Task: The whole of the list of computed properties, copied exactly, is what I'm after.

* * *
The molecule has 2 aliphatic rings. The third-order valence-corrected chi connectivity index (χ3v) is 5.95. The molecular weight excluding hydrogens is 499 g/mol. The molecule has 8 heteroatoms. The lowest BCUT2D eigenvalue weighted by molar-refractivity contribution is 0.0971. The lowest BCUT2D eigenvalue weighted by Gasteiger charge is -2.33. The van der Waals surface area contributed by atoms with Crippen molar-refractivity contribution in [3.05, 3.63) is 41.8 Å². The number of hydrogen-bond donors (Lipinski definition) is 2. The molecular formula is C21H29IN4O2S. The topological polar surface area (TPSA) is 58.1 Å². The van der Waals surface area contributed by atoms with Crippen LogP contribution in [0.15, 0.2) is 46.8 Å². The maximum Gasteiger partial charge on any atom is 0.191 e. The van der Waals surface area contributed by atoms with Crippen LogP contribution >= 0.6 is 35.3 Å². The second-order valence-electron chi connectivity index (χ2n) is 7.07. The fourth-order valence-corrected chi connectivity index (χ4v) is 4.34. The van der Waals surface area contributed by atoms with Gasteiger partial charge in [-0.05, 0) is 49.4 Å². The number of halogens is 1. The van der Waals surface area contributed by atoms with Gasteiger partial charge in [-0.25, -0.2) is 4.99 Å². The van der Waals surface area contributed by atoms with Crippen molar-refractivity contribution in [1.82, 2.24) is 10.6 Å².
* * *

The molecule has 2 aliphatic rings. The third-order valence-corrected chi connectivity index (χ3v) is 5.95. The molecular weight excluding hydrogens is 499 g/mol. The molecule has 8 heteroatoms. The lowest BCUT2D eigenvalue weighted by molar-refractivity contribution is 0.0971. The lowest BCUT2D eigenvalue weighted by Gasteiger charge is -2.33. The van der Waals surface area contributed by atoms with Crippen molar-refractivity contribution in [3.05, 3.63) is 41.8 Å². The number of hydrogen-bond donors (Lipinski definition) is 2. The molecular formula is C21H29IN4O2S. The topological polar surface area (TPSA) is 58.1 Å². The van der Waals surface area contributed by atoms with Crippen LogP contribution in [0.15, 0.2) is 46.8 Å². The maximum Gasteiger partial charge on any atom is 0.191 e. The van der Waals surface area contributed by atoms with Crippen LogP contribution >= 0.6 is 35.3 Å². The second-order valence-electron chi connectivity index (χ2n) is 7.07. The fourth-order valence-corrected chi connectivity index (χ4v) is 4.34. The van der Waals surface area contributed by atoms with Gasteiger partial charge in [-0.05, 0) is 49.4 Å². The number of halogens is 1. The van der Waals surface area contributed by atoms with Gasteiger partial charge in [-0.25, -0.2) is 4.99 Å². The van der Waals surface area contributed by atoms with Crippen molar-refractivity contribution in [1.82, 2.24) is 10.6 Å².